January 07, 2007

DNA of the extinct Beothuk

Am J Phys Anthropol. 2007 Jan 4; [Epub ahead of print]

A preliminary analysis of the DNA and diet of the extinct Beothuk: A systematic approach to ancient human DNA.

Kuch M et al.

We have used a systematic protocol for extracting, quantitating, sexing and validating ancient human mitochondrial and nuclear DNA of one male and one female Beothuk, a Native American population from Newfoundland, which became extinct approximately 180 years ago. They carried mtDNA haplotypes, which fall within haplogroups X and C, consistent with Northeastern Native populations today. In addition we have sexed the male using a novel-sexing assay and confirmed the authenticity of his Y chromosome with the presence of the Native American specific Y-QM3 single nucleotide polymorphism (SNP). This is the first ancient nuclear SNP typed from a Native population in the Americas. In addition, using the same teeth we conducted a stable isotopes analysis of collagen and dentine to show that both individuals relied on marine sources (fresh and salt water fish, seals) with no hierarchy seen between them, and that their water sources were pooled or stored water. Both mtDNA sequence data and Y SNP data hint at possible gene flow or a common ancestral population for both the Beothuk and the current day Mikmaq, but more importantly the data do not lend credence to the proposed idea that the Beothuk (specifically, Nonosabasut) were of admixed (European-Native American) descent. We also analyzed patterns of DNA damage in the clones of authentic mtDNA sequences; there is no tendency for DNA damage to occur preferentially at previously defined mutational hotspots, suggesting that such mutational hotspots are not hypervariable because they are more prone to damage.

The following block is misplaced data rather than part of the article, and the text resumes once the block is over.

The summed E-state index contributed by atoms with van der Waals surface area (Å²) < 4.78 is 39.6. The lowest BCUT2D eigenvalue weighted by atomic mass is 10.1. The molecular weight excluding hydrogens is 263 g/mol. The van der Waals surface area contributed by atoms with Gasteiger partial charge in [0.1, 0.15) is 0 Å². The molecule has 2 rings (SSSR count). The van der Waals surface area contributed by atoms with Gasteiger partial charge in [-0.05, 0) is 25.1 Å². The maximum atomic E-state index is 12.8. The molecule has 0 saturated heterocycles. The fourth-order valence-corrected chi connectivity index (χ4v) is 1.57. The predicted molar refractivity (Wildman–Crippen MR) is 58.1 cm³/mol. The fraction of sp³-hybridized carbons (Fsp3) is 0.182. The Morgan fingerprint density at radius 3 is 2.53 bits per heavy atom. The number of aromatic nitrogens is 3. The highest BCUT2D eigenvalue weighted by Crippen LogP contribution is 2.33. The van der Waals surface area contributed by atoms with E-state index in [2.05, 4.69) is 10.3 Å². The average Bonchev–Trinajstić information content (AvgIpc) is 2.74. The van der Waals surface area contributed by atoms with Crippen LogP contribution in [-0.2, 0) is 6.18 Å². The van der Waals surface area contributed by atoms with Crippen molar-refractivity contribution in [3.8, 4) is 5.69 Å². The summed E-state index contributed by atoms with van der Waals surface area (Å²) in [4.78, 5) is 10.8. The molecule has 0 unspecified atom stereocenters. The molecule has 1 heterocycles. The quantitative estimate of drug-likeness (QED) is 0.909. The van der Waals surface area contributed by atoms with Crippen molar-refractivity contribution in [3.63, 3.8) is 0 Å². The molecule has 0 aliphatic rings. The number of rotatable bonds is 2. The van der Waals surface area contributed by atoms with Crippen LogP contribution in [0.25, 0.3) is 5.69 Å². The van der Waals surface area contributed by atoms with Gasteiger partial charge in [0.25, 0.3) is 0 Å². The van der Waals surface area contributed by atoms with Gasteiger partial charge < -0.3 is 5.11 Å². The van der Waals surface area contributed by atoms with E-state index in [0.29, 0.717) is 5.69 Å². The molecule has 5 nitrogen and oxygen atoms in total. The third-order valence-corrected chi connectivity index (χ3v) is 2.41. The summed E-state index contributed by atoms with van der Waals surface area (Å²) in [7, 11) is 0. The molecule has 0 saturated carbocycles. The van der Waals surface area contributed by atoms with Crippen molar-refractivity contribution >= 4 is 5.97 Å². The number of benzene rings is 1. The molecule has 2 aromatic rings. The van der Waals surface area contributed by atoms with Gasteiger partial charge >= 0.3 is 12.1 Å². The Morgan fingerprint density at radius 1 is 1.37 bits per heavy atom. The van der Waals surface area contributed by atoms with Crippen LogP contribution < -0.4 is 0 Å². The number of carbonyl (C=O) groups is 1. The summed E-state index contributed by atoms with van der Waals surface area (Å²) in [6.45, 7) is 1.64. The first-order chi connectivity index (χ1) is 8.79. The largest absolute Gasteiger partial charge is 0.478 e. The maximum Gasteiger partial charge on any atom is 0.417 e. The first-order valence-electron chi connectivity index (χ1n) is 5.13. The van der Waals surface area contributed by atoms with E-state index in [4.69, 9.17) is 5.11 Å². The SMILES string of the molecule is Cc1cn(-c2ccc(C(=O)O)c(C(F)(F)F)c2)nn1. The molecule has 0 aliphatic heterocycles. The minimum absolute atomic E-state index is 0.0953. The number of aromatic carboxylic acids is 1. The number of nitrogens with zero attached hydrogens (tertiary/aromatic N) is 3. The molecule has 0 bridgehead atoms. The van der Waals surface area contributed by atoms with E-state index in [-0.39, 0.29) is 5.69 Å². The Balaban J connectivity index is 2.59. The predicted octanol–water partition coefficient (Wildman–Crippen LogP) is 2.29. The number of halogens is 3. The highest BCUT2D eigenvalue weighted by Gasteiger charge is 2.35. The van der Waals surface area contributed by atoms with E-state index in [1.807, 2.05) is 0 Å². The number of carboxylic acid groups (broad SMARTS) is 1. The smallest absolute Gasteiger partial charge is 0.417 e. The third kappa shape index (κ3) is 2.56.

Patriot said...

This is very interesting. The Beothuk are believed to have become extinct but do you know if any attempt has been made to determine if there are any descendents within the existing Newfoundland population, either the Mikmaq or the general population?

I know a lot of genetic research is being done in Newfoundland these days (becaause of the somewhat unique gene pool) and this would likely be able to provide a large pool of modern samples for comparison.

White Hair said...

Check some of this information out from a Newfoundland newspaper blog on possible Beothuck survivors.


White Hair